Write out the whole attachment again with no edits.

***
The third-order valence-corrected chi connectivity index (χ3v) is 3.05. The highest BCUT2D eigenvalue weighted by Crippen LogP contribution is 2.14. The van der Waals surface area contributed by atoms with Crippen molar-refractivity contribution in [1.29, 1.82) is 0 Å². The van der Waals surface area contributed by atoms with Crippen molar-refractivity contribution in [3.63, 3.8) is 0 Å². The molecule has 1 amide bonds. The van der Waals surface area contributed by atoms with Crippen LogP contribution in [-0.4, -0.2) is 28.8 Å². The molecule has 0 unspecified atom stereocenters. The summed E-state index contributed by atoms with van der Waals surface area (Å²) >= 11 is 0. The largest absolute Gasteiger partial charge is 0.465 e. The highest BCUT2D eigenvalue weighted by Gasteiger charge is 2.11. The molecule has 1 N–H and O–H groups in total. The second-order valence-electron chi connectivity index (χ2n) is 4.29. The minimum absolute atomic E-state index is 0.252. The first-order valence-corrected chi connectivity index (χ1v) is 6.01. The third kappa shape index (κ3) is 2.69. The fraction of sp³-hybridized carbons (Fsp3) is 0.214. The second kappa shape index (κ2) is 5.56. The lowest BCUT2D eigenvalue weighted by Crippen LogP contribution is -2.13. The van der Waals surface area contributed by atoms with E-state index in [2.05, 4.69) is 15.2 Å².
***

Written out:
The third-order valence-corrected chi connectivity index (χ3v) is 3.05. The highest BCUT2D eigenvalue weighted by Crippen LogP contribution is 2.14. The van der Waals surface area contributed by atoms with Crippen molar-refractivity contribution in [1.29, 1.82) is 0 Å². The van der Waals surface area contributed by atoms with Crippen molar-refractivity contribution in [3.63, 3.8) is 0 Å². The molecule has 1 amide bonds. The van der Waals surface area contributed by atoms with Crippen LogP contribution in [-0.4, -0.2) is 28.8 Å². The molecule has 0 unspecified atom stereocenters. The summed E-state index contributed by atoms with van der Waals surface area (Å²) >= 11 is 0. The largest absolute Gasteiger partial charge is 0.465 e. The highest BCUT2D eigenvalue weighted by Gasteiger charge is 2.11. The molecule has 1 N–H and O–H groups in total. The second-order valence-electron chi connectivity index (χ2n) is 4.29. The minimum absolute atomic E-state index is 0.252. The first-order valence-corrected chi connectivity index (χ1v) is 6.01. The third kappa shape index (κ3) is 2.69. The fraction of sp³-hybridized carbons (Fsp3) is 0.214. The second kappa shape index (κ2) is 5.56. The lowest BCUT2D eigenvalue weighted by Crippen LogP contribution is -2.13. The van der Waals surface area contributed by atoms with E-state index in [2.05, 4.69) is 15.2 Å².